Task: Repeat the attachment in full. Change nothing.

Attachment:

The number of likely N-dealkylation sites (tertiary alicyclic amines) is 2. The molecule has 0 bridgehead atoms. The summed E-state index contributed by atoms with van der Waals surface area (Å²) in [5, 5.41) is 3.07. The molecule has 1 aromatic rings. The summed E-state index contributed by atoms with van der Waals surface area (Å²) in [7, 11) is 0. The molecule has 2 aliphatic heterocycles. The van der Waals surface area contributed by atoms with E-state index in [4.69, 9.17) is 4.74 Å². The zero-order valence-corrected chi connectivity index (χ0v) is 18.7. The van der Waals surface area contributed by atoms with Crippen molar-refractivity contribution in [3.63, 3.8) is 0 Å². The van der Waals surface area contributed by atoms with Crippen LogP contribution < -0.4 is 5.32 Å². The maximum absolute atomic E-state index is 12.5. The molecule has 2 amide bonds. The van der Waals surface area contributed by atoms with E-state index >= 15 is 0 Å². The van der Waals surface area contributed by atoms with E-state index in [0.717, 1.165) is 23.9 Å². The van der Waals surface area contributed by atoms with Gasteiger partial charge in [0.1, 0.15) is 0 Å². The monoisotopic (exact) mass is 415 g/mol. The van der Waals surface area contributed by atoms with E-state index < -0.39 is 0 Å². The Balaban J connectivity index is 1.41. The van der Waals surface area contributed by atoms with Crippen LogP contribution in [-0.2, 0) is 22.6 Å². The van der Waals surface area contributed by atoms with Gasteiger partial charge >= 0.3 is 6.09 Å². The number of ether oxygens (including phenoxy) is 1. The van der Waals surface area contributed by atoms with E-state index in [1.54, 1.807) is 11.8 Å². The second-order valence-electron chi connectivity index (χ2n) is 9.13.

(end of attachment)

The number of likely N-dealkylation sites (tertiary alicyclic amines) is 2. The molecule has 0 bridgehead atoms. The summed E-state index contributed by atoms with van der Waals surface area (Å²) in [5, 5.41) is 3.07. The molecule has 1 aromatic rings. The summed E-state index contributed by atoms with van der Waals surface area (Å²) in [7, 11) is 0. The molecule has 2 aliphatic heterocycles. The van der Waals surface area contributed by atoms with E-state index in [4.69, 9.17) is 4.74 Å². The zero-order valence-corrected chi connectivity index (χ0v) is 18.7. The van der Waals surface area contributed by atoms with Crippen molar-refractivity contribution in [3.63, 3.8) is 0 Å². The van der Waals surface area contributed by atoms with Crippen LogP contribution < -0.4 is 5.32 Å². The maximum absolute atomic E-state index is 12.5. The molecule has 2 amide bonds. The van der Waals surface area contributed by atoms with E-state index >= 15 is 0 Å². The van der Waals surface area contributed by atoms with E-state index in [0.717, 1.165) is 23.9 Å². The van der Waals surface area contributed by atoms with Gasteiger partial charge in [0.1, 0.15) is 0 Å². The monoisotopic (exact) mass is 415 g/mol. The van der Waals surface area contributed by atoms with E-state index < -0.39 is 0 Å². The Balaban J connectivity index is 1.41. The van der Waals surface area contributed by atoms with Crippen LogP contribution in [-0.2, 0) is 22.6 Å². The van der Waals surface area contributed by atoms with Gasteiger partial charge >= 0.3 is 6.09 Å². The number of ether oxygens (including phenoxy) is 1. The van der Waals surface area contributed by atoms with E-state index in [1.54, 1.807) is 11.8 Å². The second-order valence-electron chi connectivity index (χ2n) is 9.13.